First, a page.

How to Hang Solid Wood Floating Shelves

Floating wood shelves are a sleek, modern way to showcase beautiful wood while providing a very utilitarian way to display and store items. Featuring hidden shelf brackets that fit snugly and securely into a wall stud and holes drilled into the shelf, floating shelves are relatively easy to install with a few common tools and some accurate measuring.

Start with a piece of solid wood at least one inch thick and five inches deep. Here at Bingham Lumber we have plenty of beautiful, reclaimed lumber from old barns and houses that would make ideal floating shelving that’s practical and attractive for any room. Depending on the length of the shelf, you’ll need at least two floating shelf brackets, available in just about any hardware store for less than ten dollars a pair.

Other tools and materials needed include:

  • Jigsaw, circular saw, or table saw
  • Drill bits: at least 1/8”, ¼” and ½”
  • Measuring tape
  • Level
  • Clamps
  • Stud finder (optional)
  • Carpenter’s square (recommended but not required)

If you plan on finishing your wood shelves, consider these other optional items:

  • Light to medium-grit sandpaper
  • Orbit sander (optional)
  • Wood sealer, stain, or paint
  • Brush
  • Tack cloth

If you’re using live-edge lumber for a more interesting, natural look, be sure to cut it using a table saw or circular saw so one edge is flat for mounting to the wall. A jig saw can be used in a pinch, but you’ll need to do some squaring up and clamping to ensure a steady, even cut.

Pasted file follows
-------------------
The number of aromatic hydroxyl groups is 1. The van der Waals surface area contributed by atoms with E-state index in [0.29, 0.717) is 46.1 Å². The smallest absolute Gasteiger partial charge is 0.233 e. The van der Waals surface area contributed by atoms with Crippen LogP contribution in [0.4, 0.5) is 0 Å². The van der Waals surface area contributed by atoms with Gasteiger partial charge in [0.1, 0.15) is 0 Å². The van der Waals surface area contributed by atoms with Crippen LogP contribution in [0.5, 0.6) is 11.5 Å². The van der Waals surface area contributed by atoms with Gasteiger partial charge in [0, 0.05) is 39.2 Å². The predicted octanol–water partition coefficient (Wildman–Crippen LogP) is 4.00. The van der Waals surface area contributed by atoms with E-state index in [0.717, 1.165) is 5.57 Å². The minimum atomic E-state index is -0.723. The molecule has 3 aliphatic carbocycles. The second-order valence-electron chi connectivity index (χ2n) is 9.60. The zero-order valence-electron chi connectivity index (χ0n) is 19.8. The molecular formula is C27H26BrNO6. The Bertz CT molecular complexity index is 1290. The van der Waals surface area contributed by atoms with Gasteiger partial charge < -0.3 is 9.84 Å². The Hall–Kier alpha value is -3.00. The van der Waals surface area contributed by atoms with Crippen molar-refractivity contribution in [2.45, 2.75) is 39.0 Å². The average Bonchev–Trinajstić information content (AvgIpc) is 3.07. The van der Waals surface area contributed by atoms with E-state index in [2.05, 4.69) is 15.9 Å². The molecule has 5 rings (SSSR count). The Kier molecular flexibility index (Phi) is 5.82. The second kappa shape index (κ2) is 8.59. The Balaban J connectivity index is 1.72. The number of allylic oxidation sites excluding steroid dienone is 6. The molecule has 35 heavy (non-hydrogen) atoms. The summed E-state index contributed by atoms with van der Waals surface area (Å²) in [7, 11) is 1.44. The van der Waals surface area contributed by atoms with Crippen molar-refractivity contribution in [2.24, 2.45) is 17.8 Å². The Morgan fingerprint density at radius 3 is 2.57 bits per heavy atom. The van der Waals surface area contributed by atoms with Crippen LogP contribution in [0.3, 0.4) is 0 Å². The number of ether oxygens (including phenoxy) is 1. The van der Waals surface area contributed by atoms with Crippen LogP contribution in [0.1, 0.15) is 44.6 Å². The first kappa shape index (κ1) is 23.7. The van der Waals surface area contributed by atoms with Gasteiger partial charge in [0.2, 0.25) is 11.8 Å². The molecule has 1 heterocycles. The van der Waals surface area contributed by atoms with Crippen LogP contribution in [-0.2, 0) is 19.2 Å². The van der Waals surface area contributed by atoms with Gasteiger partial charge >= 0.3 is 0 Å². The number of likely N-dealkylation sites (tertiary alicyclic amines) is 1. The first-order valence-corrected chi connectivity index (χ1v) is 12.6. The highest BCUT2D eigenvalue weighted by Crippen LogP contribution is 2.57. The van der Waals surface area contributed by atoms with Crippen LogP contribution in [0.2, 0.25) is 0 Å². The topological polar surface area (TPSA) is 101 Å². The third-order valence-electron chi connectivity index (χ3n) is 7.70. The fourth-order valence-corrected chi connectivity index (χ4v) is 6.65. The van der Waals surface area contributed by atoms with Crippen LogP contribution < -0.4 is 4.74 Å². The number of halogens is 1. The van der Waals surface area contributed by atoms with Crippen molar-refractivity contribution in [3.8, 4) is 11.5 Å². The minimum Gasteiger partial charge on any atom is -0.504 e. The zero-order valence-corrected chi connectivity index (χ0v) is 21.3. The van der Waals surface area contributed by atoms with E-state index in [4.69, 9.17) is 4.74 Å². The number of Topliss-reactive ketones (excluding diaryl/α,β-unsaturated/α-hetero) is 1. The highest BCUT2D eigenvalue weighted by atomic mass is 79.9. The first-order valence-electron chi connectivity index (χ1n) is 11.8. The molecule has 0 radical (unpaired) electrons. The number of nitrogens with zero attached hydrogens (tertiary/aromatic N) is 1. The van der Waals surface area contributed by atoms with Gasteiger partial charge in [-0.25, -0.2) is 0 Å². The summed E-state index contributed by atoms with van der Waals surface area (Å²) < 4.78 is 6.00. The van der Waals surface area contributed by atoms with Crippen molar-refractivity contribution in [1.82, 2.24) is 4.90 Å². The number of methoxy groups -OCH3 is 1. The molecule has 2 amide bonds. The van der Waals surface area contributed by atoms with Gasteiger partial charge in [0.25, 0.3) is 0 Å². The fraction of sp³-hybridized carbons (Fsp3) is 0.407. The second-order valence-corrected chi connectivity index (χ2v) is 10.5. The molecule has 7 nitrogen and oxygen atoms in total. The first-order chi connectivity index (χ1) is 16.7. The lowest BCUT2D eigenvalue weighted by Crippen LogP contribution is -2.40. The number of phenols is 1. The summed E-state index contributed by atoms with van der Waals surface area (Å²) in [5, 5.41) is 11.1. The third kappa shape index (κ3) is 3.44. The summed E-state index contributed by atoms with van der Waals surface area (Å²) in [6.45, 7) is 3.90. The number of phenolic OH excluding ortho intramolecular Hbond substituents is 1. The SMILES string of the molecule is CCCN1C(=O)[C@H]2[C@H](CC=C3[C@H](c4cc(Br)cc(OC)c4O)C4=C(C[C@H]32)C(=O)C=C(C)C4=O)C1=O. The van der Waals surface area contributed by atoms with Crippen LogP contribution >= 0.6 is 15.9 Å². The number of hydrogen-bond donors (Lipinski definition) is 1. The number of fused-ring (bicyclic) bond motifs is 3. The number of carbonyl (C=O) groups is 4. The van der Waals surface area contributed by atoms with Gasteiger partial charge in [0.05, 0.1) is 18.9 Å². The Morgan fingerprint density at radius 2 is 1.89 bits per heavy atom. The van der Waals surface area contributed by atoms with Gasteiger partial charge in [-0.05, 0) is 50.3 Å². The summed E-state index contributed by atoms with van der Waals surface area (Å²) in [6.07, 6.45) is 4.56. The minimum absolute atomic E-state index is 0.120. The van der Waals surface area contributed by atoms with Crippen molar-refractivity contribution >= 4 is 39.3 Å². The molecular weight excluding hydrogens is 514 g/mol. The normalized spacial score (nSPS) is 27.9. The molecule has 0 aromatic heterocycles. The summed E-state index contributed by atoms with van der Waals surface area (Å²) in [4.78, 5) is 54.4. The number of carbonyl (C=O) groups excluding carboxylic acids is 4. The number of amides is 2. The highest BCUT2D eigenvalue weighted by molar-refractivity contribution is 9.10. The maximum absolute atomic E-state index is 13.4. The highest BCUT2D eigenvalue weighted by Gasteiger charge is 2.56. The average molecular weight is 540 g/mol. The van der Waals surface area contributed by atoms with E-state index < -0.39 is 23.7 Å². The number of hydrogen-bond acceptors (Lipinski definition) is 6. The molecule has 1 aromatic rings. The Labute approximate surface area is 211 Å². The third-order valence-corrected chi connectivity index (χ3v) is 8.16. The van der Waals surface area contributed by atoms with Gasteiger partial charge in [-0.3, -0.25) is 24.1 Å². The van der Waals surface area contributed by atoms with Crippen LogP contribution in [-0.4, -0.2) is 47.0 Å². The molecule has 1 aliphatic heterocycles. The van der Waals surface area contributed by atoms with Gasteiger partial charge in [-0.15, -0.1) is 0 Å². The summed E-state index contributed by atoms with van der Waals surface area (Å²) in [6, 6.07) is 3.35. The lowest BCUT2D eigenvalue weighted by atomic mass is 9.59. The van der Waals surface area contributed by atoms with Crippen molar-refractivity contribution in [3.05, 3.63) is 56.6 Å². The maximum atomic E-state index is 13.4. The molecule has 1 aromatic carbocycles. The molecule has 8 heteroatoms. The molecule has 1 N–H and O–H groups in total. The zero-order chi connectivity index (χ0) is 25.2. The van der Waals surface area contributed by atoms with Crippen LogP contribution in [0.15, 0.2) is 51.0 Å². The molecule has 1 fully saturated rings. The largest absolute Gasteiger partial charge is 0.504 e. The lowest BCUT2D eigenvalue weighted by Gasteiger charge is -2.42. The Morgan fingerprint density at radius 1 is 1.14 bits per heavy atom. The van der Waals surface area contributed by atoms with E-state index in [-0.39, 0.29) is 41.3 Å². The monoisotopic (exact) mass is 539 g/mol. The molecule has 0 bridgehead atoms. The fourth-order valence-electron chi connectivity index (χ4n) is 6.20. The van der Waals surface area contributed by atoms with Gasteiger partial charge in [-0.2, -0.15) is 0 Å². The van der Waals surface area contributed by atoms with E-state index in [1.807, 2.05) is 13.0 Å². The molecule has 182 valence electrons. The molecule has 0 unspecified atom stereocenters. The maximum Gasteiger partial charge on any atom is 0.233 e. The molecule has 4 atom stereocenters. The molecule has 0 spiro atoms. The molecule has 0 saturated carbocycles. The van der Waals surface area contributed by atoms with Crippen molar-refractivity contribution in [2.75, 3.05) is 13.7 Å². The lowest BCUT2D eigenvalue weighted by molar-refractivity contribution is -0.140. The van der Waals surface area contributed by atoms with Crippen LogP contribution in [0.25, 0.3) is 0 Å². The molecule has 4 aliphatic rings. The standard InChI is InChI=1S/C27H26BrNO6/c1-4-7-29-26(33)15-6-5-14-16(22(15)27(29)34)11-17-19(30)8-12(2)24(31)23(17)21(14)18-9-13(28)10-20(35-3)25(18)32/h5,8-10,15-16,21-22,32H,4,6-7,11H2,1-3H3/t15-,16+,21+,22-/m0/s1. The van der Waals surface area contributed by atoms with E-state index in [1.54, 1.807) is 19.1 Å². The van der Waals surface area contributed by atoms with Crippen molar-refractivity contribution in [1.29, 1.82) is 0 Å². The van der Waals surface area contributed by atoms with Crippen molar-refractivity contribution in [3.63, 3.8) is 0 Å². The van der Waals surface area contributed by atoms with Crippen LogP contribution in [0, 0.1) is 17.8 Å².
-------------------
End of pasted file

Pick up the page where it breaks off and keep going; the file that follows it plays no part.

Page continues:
Next, drill the wall holes, preferably on-center on a stud for maximum security and weight-bearing. Start the hole with the ¼” bit then switch to the ½” bit to finish it, making sure you drill to the right depth for the bracket by marking off the drill bit at the appropriate length with a piece of tape. Insert a bracket and use the level to ensure that the additional bracket(s) are perfectly level with the first.

To secure a bracket, insert it and turn until you feel resistance. Continue turning until it tightens. If you don’t feel resistance and it just keeps turning, pull it out, hold the wall end and turn the shelf clockwise end until you see the plastic sleeve around the wall end start to expand. Insert it back into the wall, turn, and repeat the above step if necessary until it’s secure.

Now measure the distance from the center of the bracket to the wall or other reference point such as a piece of furniture or a wall fixture. Also measure the distance between brackets – and check all your measurements several times, just to be sure. Now you’re ready to drill your holes in the shelf.

If you’re using a hand-held drill, you may want to build a jig (basically a small wood frame that sits snugly over your shelf to hold the wood securely, with a reference hole drilled to guide your drill bit straight into the edge of the shelf) to ensure that your holes are straight and accurate.

Mark your drill bit with tape to ensure proper depth to match the length of the bracket and make your holes. Get as much of the dust and wood shavings out of the holes as possible and slide your shelf onto the brackets. Check to make sure it’s level. Perfect!

If you’re finishing your shelf, take it off the wall and proceed with sanding, cleaning and sealing, staining, or painting. Once dry, reinstall. You’re done!

To read more about how another DIYer went about selecting wood and installing a shelf in her home, check out this article.